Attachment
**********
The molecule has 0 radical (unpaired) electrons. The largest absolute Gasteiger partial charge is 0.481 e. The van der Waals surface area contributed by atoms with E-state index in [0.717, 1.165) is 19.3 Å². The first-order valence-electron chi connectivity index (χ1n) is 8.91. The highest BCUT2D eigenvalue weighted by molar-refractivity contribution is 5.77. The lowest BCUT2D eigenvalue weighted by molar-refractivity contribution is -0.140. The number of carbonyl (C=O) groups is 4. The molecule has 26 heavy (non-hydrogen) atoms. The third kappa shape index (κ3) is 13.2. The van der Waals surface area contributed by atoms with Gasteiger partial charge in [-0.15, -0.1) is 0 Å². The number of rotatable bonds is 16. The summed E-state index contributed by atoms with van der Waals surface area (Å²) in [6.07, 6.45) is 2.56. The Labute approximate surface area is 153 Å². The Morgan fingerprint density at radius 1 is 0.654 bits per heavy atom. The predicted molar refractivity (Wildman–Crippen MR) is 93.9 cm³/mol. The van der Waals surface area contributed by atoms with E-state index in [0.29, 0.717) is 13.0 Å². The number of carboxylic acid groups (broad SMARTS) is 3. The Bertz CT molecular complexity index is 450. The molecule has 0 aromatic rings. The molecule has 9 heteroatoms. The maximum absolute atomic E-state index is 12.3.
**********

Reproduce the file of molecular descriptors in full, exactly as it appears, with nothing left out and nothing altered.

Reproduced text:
The molecule has 0 radical (unpaired) electrons. The largest absolute Gasteiger partial charge is 0.481 e. The van der Waals surface area contributed by atoms with E-state index in [0.717, 1.165) is 19.3 Å². The first-order valence-electron chi connectivity index (χ1n) is 8.91. The highest BCUT2D eigenvalue weighted by molar-refractivity contribution is 5.77. The lowest BCUT2D eigenvalue weighted by molar-refractivity contribution is -0.140. The number of carbonyl (C=O) groups is 4. The molecule has 26 heavy (non-hydrogen) atoms. The third kappa shape index (κ3) is 13.2. The van der Waals surface area contributed by atoms with Gasteiger partial charge in [-0.15, -0.1) is 0 Å². The number of rotatable bonds is 16. The summed E-state index contributed by atoms with van der Waals surface area (Å²) in [6.07, 6.45) is 2.56. The Labute approximate surface area is 153 Å². The Morgan fingerprint density at radius 1 is 0.654 bits per heavy atom. The predicted molar refractivity (Wildman–Crippen MR) is 93.9 cm³/mol. The van der Waals surface area contributed by atoms with E-state index in [0.29, 0.717) is 13.0 Å². The number of carboxylic acid groups (broad SMARTS) is 3. The Bertz CT molecular complexity index is 450. The molecule has 0 aromatic rings. The molecule has 9 heteroatoms. The maximum absolute atomic E-state index is 12.3.